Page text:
Having over 100% sRGB coverage in a gaming monitor can result in more vibrant and saturated colors, potentially enhancing the visual experience in certain games. However, it may also lead to color inaccuracies when displaying sRGB content, particularly in applications that do not support color management.
Professional level monitors have expansive color spaces for more vibrant and detailed photos. When you're shopping around, look out for displays with at least 90% sRGB (best for displaying your work on the web) and 70% Adobe RGB coverage (ideal for printed images).
If you don't have your color management chain completely right, 125% sRGB will simply over-saturate everything. If you DO have it completely right, 125% sRGB will do nothing at all for content that was authored and tagged as sRGB/rec709, which is nearly all of it.
72 percent NTSC is about the same as 100 percent sRGB.
However, sRGB is great for images created either for web or digital display, like for publishing on websites, social media platforms, or attaching to emails. Whereas a limited dynamic range and color palette will probably disappoint professional shooters.
256 x 256 x256 = 16777216 . Guess what : 16.7 million colour values.!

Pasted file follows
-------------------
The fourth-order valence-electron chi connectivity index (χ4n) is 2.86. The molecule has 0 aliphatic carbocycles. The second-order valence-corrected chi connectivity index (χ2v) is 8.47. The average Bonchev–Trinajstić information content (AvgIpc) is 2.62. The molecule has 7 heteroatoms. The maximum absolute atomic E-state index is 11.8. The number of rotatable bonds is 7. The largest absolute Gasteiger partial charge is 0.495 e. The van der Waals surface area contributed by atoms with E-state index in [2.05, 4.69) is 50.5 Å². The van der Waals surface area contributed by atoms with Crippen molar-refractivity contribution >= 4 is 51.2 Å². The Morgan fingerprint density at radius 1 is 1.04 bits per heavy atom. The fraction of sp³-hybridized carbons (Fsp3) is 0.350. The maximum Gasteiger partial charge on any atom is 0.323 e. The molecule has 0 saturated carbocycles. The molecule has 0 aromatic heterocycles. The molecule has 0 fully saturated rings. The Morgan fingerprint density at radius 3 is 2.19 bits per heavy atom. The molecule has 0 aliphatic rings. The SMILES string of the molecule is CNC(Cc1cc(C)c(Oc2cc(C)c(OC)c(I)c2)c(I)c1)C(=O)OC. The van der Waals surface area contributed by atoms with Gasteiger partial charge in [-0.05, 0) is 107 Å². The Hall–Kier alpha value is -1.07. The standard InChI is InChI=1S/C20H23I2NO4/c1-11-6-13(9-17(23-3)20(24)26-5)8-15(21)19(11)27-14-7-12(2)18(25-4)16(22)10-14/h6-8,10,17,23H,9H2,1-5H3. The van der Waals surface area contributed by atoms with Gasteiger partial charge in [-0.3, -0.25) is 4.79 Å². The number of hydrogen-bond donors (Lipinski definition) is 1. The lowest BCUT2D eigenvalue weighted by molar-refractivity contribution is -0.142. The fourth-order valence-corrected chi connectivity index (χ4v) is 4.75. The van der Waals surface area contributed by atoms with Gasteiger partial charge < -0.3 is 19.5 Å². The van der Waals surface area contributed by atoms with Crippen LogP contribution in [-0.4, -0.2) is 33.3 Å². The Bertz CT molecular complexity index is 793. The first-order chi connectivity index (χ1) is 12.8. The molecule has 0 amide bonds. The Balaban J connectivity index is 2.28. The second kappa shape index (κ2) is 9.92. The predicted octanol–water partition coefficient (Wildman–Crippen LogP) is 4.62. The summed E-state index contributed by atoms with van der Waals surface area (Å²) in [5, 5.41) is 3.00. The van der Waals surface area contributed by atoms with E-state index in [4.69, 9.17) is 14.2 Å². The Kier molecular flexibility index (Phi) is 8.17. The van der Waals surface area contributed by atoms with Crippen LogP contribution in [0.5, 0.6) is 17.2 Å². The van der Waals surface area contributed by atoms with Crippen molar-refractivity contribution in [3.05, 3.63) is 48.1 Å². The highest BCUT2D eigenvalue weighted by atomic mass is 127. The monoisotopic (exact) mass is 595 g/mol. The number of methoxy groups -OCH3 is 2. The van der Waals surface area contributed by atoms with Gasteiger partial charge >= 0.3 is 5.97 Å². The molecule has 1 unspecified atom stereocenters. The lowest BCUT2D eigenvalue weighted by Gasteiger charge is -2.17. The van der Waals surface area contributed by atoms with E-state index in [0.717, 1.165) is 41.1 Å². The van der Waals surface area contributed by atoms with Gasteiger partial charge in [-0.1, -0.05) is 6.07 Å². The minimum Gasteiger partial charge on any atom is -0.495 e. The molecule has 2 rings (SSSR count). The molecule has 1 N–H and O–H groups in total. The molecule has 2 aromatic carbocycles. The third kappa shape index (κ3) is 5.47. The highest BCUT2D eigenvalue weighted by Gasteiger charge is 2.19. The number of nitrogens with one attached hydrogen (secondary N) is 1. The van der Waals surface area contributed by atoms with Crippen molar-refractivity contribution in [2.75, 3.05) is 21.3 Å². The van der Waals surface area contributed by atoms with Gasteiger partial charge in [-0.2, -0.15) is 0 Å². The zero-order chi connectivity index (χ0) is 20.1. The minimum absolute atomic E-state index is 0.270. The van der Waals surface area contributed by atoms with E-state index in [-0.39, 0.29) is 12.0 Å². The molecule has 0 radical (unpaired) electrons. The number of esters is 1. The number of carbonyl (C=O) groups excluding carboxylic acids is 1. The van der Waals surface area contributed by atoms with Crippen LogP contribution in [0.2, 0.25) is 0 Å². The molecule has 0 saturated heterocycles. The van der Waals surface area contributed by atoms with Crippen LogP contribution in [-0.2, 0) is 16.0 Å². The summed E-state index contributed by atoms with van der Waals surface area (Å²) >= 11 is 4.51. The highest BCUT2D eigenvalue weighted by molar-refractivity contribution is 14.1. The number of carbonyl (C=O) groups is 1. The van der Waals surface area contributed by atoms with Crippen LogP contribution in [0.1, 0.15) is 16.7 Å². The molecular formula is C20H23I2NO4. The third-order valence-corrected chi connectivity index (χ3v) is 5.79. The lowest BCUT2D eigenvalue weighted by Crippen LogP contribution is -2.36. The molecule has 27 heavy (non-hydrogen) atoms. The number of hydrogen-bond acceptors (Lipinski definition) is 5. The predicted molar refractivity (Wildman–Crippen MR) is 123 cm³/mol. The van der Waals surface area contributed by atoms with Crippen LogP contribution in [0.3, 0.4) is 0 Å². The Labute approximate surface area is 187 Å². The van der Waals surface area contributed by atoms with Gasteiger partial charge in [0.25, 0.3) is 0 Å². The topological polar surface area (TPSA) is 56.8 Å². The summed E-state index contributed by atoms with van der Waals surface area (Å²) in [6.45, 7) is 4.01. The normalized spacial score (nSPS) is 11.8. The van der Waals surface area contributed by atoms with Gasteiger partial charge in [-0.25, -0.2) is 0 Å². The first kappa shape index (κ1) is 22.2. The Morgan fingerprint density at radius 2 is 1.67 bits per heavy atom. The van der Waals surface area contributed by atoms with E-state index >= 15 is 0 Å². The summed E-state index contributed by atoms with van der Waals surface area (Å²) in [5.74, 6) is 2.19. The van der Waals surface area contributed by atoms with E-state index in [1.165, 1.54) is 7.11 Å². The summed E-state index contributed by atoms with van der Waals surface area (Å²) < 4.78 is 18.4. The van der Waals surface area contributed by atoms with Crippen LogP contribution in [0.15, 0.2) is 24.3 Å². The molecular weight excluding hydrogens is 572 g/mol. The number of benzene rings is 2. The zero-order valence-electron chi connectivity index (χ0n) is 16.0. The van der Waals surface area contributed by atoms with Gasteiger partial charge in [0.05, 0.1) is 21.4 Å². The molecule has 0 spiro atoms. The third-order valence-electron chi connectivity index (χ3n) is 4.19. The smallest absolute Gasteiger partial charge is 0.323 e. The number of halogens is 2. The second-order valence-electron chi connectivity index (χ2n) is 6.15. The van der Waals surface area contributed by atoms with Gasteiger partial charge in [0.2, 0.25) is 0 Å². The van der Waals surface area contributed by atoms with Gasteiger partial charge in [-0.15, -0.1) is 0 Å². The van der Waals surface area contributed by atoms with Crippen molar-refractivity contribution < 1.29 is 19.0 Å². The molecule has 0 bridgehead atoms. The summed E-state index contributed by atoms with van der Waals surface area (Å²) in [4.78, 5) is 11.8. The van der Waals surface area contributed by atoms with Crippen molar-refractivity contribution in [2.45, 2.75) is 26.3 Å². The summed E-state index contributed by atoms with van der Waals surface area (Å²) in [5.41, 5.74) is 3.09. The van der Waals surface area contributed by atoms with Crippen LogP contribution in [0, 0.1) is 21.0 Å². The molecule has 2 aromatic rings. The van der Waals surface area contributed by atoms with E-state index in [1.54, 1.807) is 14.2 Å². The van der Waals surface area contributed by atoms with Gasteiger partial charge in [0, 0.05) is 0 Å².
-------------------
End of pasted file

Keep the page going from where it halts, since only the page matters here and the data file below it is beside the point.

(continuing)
These Laptops with 100% SRGB Display promise to deliver accurate colours to digital artists and professional-level VFX and CGI makers. SRGB display with 100% accuracy is essential nowadays for all digital artists and professional-level video and photo editors.
Usually when manufacturers advertise 99% sRGB they actually cover less than that after colorimeter tests, sometimes even more. It'd be best to take those with a grain of salt and check reviews. But no there's no perceptible difference in 1% more coverage.
sRGB, which stands for “Standard Red Green Blue”, is a “colour space”, meaning that it is a standardised range of specific colours which are produced by combinations of the three additive primary colours listed in its name.
Yes, as all games are mastered within the sRGB color space. Games with HDR10 support will use DCI-P3 when HDR is enabled, and sRGB when HDR is disabled. A 100% sRGB gamut coverage would translate into you seeing exactly what the developer intended, if calibrated.